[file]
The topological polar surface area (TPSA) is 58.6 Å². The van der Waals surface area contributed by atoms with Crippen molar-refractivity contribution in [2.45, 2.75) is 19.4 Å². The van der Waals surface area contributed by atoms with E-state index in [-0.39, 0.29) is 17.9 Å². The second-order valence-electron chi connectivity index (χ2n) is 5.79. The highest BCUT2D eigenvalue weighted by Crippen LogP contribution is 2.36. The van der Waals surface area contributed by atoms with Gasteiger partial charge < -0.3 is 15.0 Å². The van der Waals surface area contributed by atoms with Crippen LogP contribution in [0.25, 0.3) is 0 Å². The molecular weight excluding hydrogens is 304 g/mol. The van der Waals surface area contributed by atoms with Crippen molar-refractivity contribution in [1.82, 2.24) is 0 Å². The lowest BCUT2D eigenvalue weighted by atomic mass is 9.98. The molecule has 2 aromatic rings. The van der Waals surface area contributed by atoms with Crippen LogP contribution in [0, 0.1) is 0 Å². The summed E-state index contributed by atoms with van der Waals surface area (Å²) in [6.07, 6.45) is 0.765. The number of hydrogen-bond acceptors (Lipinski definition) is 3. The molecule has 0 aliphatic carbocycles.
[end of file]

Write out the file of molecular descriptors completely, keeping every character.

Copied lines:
The topological polar surface area (TPSA) is 58.6 Å². The van der Waals surface area contributed by atoms with Crippen molar-refractivity contribution in [2.45, 2.75) is 19.4 Å². The van der Waals surface area contributed by atoms with E-state index in [-0.39, 0.29) is 17.9 Å². The second-order valence-electron chi connectivity index (χ2n) is 5.79. The highest BCUT2D eigenvalue weighted by Crippen LogP contribution is 2.36. The van der Waals surface area contributed by atoms with Gasteiger partial charge < -0.3 is 15.0 Å². The van der Waals surface area contributed by atoms with Crippen LogP contribution in [0.25, 0.3) is 0 Å². The molecular weight excluding hydrogens is 304 g/mol. The van der Waals surface area contributed by atoms with Crippen molar-refractivity contribution in [1.82, 2.24) is 0 Å². The lowest BCUT2D eigenvalue weighted by atomic mass is 9.98. The molecule has 2 aromatic rings. The van der Waals surface area contributed by atoms with Crippen LogP contribution in [0, 0.1) is 0 Å². The summed E-state index contributed by atoms with van der Waals surface area (Å²) in [6.07, 6.45) is 0.765. The number of hydrogen-bond acceptors (Lipinski definition) is 3. The molecule has 0 aliphatic carbocycles.